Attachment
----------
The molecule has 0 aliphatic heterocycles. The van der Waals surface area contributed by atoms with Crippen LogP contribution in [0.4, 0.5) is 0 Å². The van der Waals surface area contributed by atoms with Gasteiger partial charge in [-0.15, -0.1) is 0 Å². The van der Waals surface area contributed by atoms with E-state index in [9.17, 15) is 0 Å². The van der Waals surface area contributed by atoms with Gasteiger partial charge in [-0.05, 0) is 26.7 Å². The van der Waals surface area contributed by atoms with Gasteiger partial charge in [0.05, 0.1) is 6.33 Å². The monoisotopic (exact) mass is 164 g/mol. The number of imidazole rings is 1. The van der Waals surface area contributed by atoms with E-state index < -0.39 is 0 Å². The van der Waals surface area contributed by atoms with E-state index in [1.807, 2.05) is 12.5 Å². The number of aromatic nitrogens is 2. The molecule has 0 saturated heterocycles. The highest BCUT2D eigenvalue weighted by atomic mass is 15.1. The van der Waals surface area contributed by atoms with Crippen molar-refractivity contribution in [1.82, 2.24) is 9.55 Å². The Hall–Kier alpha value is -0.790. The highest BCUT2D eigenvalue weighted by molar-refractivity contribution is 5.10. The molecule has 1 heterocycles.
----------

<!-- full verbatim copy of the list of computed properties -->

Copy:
The molecule has 0 aliphatic heterocycles. The van der Waals surface area contributed by atoms with Crippen LogP contribution in [0.4, 0.5) is 0 Å². The van der Waals surface area contributed by atoms with Gasteiger partial charge in [-0.15, -0.1) is 0 Å². The van der Waals surface area contributed by atoms with E-state index in [9.17, 15) is 0 Å². The van der Waals surface area contributed by atoms with Gasteiger partial charge in [-0.05, 0) is 26.7 Å². The van der Waals surface area contributed by atoms with Gasteiger partial charge in [0.05, 0.1) is 6.33 Å². The monoisotopic (exact) mass is 164 g/mol. The number of imidazole rings is 1. The van der Waals surface area contributed by atoms with E-state index < -0.39 is 0 Å². The van der Waals surface area contributed by atoms with E-state index in [1.807, 2.05) is 12.5 Å². The number of aromatic nitrogens is 2. The molecule has 0 saturated heterocycles. The highest BCUT2D eigenvalue weighted by atomic mass is 15.1. The van der Waals surface area contributed by atoms with Crippen molar-refractivity contribution in [1.82, 2.24) is 9.55 Å². The Hall–Kier alpha value is -0.790. The highest BCUT2D eigenvalue weighted by molar-refractivity contribution is 5.10. The molecule has 1 heterocycles.